The Estonian ´East to West Migration´ as an Ontological Anxiety and its Lessons for Europe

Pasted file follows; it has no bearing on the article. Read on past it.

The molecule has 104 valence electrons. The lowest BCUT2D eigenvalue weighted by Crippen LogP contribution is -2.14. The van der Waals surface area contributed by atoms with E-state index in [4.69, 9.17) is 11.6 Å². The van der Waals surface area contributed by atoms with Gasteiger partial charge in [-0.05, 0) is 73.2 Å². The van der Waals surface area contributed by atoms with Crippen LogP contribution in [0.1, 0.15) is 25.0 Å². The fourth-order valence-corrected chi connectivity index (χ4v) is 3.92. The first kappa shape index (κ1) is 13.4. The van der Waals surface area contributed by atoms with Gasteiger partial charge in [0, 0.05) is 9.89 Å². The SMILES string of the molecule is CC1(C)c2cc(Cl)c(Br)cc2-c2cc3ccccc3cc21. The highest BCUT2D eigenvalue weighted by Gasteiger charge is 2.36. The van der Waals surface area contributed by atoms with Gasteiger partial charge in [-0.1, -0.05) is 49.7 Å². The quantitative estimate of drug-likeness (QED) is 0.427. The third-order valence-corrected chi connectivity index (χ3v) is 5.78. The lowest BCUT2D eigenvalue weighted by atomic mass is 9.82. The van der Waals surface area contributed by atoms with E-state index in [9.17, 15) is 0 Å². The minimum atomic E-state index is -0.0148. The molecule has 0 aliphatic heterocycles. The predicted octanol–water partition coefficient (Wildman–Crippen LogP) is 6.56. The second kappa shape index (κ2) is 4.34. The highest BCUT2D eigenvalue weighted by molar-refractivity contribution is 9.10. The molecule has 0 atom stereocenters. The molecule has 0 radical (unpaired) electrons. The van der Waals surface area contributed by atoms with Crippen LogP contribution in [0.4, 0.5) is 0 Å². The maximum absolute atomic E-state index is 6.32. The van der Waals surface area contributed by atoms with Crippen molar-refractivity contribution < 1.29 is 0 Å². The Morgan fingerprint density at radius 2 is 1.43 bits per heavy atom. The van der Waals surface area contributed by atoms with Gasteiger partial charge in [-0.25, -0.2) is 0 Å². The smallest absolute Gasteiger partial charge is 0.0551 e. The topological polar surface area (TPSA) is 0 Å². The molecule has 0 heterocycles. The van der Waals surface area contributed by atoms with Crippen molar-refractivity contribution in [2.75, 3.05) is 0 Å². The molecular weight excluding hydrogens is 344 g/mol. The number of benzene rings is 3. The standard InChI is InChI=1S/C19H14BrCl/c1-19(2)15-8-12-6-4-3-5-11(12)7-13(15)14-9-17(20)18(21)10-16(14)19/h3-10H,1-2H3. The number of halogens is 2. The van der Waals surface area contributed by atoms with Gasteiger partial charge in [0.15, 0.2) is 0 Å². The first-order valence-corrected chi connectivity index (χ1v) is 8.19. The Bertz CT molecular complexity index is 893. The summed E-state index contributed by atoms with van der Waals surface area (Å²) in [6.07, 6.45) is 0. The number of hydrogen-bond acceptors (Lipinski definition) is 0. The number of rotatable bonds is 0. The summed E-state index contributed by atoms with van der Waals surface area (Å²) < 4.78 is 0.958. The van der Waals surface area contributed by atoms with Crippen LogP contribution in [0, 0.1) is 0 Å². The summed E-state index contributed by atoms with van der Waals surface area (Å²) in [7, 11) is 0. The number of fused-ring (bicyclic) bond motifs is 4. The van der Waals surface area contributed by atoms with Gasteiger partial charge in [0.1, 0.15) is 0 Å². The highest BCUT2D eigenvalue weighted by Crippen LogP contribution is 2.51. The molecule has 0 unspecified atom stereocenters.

The Estonian transformation from an eastern outpost in the West to a western outpost in the East merits scholarly attention. The case study departs from the paradox that the Estonian constitutional theory and practice has opted for one of the most liberal interpretations of the primacy claims of EU law, despite the sovereignty clause of the Estonian Constitution. The initial hypothesis is that the concept of sovereignty as imaginatively presumed and practiced in Estonian courts, media and academia has been always strongly security dominated and thus understood in the collective imaginary as necessarily shared. This relates to political-normative, financial and defense (or ontological) sovereignty and conditions them. The context might invite to rethink statehood, sovereignty and EU membership from the lens of postcolonialism, the predicament of belated modernity and fragility of statehood and the so-called ontological anxieties among peoples, rulers, courts and academia.